Chris - So that's just natural variation people have in the population. It doesn't switch the gene off, it just means it maybe works slightly differently from one person to the next.
Geoff - Well we've asked that very question. Is there any link between the degree of pain people feel and changes in this gene which occur in the normal population. And it seems that this gene is one of about three or four genes where small changes in its function change our pain thresholds.
Chris - So if you've got a gene that only seems to make a difference to your nervous system when it's in a pain-conveying nerve fibre, does this gene explain why some people for instance have an incredibly high pain threshold, while other people seem to wince at a gnat flying past them?
Geoff - I think it does and it could be one of the explanations. There's a number of genes now that have been found to alter people's susceptibility to pain. Initially people were thought to lack moral fibre et cetera, but it seems that there's a strong genetic basis to feeling pain differently. It's always been the case that some children cry when blood's been taken and people say that they're not being brave. Some women need a lot of pain control when they're having babies while others need very little. It now actually seems that these people have different abilities to tolerate pain.
Chris - What were the consequences for the people in Pakistan in the families you studied?
Geoff - Much greater than being rather stoic.
Chris - Because it seems rather exciting because when I go running, it's actually the pain of being grossly unfit that holds me back. Could these people become super athletes for example because they can't feel that they've got this heart-wrenching stitch and their legs are about to collapse and feel as though they're gasping for oxygen?
Geoff - We thought along the same lines as you, that pain was holding us back from being able to do better things. But in fact no, pain is actually there for a very very good purpose. Pain is telling you that you're working too hard and starting to cause tissue damage, and if you carry on you'll either break bones, tear muscles or fall down exhausted. These children and some adults we've now met with this condition have none of those restraints on their body and so they continually damage themselves.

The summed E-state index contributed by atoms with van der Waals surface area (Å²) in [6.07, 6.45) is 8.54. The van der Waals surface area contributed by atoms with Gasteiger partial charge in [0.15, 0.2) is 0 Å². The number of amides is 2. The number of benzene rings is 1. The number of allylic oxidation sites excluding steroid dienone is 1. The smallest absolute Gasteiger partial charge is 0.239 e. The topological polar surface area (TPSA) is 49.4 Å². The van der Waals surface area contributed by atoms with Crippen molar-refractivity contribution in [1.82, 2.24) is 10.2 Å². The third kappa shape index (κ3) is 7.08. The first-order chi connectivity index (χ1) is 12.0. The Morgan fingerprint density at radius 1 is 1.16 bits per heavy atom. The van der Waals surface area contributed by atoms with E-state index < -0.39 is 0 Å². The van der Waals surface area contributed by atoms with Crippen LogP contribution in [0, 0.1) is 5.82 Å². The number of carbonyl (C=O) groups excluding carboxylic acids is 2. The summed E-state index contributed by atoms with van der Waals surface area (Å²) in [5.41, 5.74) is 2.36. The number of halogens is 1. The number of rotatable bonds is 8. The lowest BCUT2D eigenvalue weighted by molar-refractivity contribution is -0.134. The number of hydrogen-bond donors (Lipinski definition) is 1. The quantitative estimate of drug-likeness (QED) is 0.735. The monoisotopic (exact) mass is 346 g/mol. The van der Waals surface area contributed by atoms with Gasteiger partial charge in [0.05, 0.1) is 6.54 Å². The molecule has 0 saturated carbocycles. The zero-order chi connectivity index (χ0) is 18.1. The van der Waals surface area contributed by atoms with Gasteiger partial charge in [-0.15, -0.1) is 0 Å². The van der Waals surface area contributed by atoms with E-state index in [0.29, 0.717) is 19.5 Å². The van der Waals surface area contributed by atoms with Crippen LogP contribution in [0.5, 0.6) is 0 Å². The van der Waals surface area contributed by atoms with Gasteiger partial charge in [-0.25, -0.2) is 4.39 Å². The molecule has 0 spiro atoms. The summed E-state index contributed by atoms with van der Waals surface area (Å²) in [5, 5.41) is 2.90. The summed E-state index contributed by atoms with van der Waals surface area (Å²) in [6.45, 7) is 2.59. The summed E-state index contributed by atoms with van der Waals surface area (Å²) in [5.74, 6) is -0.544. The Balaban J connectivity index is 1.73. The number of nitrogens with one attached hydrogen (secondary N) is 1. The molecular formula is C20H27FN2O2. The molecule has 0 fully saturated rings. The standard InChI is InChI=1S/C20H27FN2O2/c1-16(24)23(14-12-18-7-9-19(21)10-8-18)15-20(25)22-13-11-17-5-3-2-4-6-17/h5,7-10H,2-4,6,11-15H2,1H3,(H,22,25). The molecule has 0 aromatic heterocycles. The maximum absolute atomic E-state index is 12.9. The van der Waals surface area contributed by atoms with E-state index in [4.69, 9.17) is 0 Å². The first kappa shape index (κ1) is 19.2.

Chris - They do dangerous things.
Geoff - Not necessarily. They don't deliberately do dangerous things. When they're children they'll do stupid things because they don't know to stop running into walls and jumping off high areas.
Chris - One of them jumped off a roof and died, didn't he?
Geoff - Yes that's right and he did that on his birthday because he'd had none of the restraints the rest of us have to stop us doing dangerous things. He was just trying to give his friends a great show on his birthday. We've met some adults with this condition now and they'll tell terrible stories about the types of injuries they've put up with because they didn't want to not go on a school trip or appear unusual, and yet they'd have broken major bones and not be able to stand up. They'd have burnt their lips on boiling water.
Chris - They'll do things like walk on fire, and literally do it without any jiggery pokery or tricks. They can walk on hot coals and things.
Geoff - They will and they won't feel pain, but they'll do as much damage as if you did it.
Chris - So we've proved that it can be bad if you have all your pain turned off all the time, but it strikes me that you've found something incredibly interesting because there are lots of people who in their lives have to go through incredibly painful things. Anaesthetics are not brilliant, are they? They're very non-specific, they cause lots of side effects and if you take things like morphine or heroin for pain killers they can switch down your heart and breathing so that people die of heart and respiratory depression. If you've got something that has the power to inactivate just this part of your nervous system, can we exploit that to make an amazing drug?
Geoff - I certainly hope so.
Chris - You have a patent on it already I suppose!
Geoff - No we don't have a patent on it at all. We haven't exploited this result at all and are interested in it academically. Others hopefully will and I know that drug companies are already looking at this sodium channel and many other similar ones. The hope is that if people who have none of this protein feel no pain but don't have other side effects, then if you block this protein in a normal person, they'll have a pain killer without side effects. That's exactly the hope that drug companies are now working on.
Chris - Is that feasible?
Geoff - We think so. The problem is that there are about eleven of these sodium channels and they are very similar to each other. So the problem's going to be getting drugs that are totally specific to just one of these sodium channels and doesn't spill over and block other sodium channels.